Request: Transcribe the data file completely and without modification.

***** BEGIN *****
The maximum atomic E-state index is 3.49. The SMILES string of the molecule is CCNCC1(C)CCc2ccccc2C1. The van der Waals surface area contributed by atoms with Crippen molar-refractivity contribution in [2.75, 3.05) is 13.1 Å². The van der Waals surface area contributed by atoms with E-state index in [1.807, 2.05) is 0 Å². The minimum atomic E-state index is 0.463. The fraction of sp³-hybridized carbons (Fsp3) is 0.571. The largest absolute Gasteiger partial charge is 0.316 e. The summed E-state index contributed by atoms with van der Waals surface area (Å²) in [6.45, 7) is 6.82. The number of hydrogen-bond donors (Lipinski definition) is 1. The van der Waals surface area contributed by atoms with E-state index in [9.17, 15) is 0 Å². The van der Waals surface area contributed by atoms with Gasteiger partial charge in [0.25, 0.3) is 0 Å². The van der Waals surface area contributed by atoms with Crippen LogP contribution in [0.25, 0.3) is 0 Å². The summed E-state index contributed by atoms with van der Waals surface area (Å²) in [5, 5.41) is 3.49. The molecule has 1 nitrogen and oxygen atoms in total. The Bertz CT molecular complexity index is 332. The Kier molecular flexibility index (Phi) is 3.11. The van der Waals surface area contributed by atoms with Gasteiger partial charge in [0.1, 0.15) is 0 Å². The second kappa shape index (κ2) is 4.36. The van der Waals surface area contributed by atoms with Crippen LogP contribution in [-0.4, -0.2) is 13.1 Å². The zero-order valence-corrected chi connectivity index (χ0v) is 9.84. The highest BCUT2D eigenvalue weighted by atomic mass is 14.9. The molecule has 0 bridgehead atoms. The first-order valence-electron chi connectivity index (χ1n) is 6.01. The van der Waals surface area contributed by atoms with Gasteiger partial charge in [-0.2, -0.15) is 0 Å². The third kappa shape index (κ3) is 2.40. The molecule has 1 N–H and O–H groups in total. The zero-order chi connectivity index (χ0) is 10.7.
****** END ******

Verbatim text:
The maximum atomic E-state index is 3.49. The SMILES string of the molecule is CCNCC1(C)CCc2ccccc2C1. The van der Waals surface area contributed by atoms with Crippen molar-refractivity contribution in [2.75, 3.05) is 13.1 Å². The van der Waals surface area contributed by atoms with E-state index in [1.807, 2.05) is 0 Å². The minimum atomic E-state index is 0.463. The fraction of sp³-hybridized carbons (Fsp3) is 0.571. The largest absolute Gasteiger partial charge is 0.316 e. The summed E-state index contributed by atoms with van der Waals surface area (Å²) in [6.45, 7) is 6.82. The number of hydrogen-bond donors (Lipinski definition) is 1. The van der Waals surface area contributed by atoms with E-state index in [9.17, 15) is 0 Å². The van der Waals surface area contributed by atoms with Gasteiger partial charge in [0.25, 0.3) is 0 Å². The van der Waals surface area contributed by atoms with Crippen LogP contribution in [0.25, 0.3) is 0 Å². The summed E-state index contributed by atoms with van der Waals surface area (Å²) in [5, 5.41) is 3.49. The molecule has 1 nitrogen and oxygen atoms in total. The Bertz CT molecular complexity index is 332. The Kier molecular flexibility index (Phi) is 3.11. The van der Waals surface area contributed by atoms with Gasteiger partial charge in [0.1, 0.15) is 0 Å². The second kappa shape index (κ2) is 4.36. The van der Waals surface area contributed by atoms with Crippen LogP contribution in [-0.4, -0.2) is 13.1 Å². The zero-order valence-corrected chi connectivity index (χ0v) is 9.84. The highest BCUT2D eigenvalue weighted by atomic mass is 14.9. The molecule has 0 bridgehead atoms. The first-order valence-electron chi connectivity index (χ1n) is 6.01. The van der Waals surface area contributed by atoms with Gasteiger partial charge in [-0.2, -0.15) is 0 Å². The third kappa shape index (κ3) is 2.40. The molecule has 1 N–H and O–H groups in total. The zero-order chi connectivity index (χ0) is 10.7.